AN ACCURACY ASSESSMENT OF GEOREFERENCED POINT CLOUDS PRODUCED VIA MULTI-VIEW STEREO TECHNIQUES APPLIED TO IMAGERY ACQUIRED VIA UNMANNED AERIAL VEHICLE
- School of Geography and Environmental Studies University of Tasmania Private Bag 76, Hobart, Australia 7001
Keywords: Point Cloud, Accuracy, Reference Data, Surface, Georeferencing, Bundle, Reconstruction, Photogrammetry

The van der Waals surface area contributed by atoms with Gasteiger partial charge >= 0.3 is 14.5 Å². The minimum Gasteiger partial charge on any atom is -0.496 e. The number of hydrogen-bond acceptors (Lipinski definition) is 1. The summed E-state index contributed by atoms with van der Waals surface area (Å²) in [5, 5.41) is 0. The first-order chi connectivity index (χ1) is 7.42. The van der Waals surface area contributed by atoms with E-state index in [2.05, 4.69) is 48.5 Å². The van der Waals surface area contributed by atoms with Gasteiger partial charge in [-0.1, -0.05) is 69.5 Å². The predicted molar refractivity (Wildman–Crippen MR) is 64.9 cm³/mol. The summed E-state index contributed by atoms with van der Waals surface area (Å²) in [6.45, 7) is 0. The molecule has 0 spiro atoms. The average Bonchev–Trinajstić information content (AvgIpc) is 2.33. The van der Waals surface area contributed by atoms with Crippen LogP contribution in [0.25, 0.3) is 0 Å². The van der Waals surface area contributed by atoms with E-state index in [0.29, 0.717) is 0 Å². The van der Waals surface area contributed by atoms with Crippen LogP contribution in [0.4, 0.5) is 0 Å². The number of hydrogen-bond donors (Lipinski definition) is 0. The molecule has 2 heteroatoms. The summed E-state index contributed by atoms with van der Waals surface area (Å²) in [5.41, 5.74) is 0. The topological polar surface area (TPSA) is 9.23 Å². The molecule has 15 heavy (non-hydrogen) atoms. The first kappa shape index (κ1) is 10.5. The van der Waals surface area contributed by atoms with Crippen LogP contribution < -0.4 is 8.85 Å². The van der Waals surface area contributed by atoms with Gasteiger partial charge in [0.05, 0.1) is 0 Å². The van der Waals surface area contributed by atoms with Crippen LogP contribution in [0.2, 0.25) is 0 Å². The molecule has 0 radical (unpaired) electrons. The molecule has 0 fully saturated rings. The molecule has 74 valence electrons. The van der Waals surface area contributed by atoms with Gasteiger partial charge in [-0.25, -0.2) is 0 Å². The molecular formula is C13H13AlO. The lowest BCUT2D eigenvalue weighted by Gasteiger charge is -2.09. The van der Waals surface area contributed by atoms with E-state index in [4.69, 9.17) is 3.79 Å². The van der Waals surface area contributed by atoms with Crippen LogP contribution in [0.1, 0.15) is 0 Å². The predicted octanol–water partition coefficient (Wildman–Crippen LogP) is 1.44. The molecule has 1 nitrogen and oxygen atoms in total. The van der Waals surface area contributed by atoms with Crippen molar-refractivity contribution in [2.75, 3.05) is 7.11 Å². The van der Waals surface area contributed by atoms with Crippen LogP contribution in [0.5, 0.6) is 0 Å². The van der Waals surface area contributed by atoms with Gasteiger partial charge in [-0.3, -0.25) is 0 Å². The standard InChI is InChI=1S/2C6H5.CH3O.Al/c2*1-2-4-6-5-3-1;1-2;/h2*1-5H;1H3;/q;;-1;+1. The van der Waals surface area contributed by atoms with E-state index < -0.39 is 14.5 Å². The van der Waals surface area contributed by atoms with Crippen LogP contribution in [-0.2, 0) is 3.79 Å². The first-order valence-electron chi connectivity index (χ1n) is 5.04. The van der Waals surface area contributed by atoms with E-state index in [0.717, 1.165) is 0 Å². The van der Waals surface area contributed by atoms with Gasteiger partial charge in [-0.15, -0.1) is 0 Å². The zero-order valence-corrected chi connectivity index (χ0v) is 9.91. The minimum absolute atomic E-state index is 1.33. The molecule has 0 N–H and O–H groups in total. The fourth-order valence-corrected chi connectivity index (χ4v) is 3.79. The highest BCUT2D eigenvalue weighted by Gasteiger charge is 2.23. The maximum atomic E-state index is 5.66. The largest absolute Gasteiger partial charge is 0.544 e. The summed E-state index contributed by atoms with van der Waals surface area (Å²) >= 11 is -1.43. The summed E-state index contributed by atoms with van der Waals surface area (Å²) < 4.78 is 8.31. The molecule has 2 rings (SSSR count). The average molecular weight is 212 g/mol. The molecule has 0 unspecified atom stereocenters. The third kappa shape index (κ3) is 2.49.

Abstract. Low-cost Unmanned Aerial Vehicles (UAVs) are becoming viable environmental remote sensing tools. Sensor and battery technology is expanding the data capture opportunities. The UAV, as a close range remote sensing platform, can capture high resolution photography on-demand. This imagery can be used to produce dense point clouds using multi-view stereopsis techniques (MVS) combining computer vision and photogrammetry. This study examines point clouds produced using MVS techniques applied to UAV and terrestrial photography. A multi-rotor micro UAV acquired aerial imagery from a altitude of approximately 30–40 m. The point clouds produced are extremely dense (<1–3 cm point spacing) and provide a detailed record of the surface in the study area, a 70 m section of sheltered coastline in southeast Tasmania. Areas with little surface texture were not well captured, similarly, areas with complex geometry such as grass tussocks and woody scrub were not well mapped. The process fails to penetrate vegetation, but extracts very detailed terrain in unvegetated areas. Initially the point clouds are in an arbitrary coordinate system and need to be georeferenced. A Helmert transformation is applied based on matching ground control points (GCPs) identified in the point clouds to GCPs surveying with differential GPS. These point clouds can be used, alongside laser scanning and more traditional techniques, to provide very detailed and precise representations of a range of landscapes at key moments. There are many potential applications for the UAV-MVS technique, including coastal erosion and accretion monitoring, mine surveying and other environmental monitoring applications. For the generated point clouds to be used in spatial applications they need to be converted to surface models that reduce dataset size without loosing too much detail. Triangulated meshes are one option, another is Poisson Surface Reconstruction. This latter option makes use of point normal data and produces a surface representation at greater detail than previously obtainable. This study will visualise and compare the two surface representations by comparing clouds created from terrestrial MVS (T-MVS) and UAV-MVS.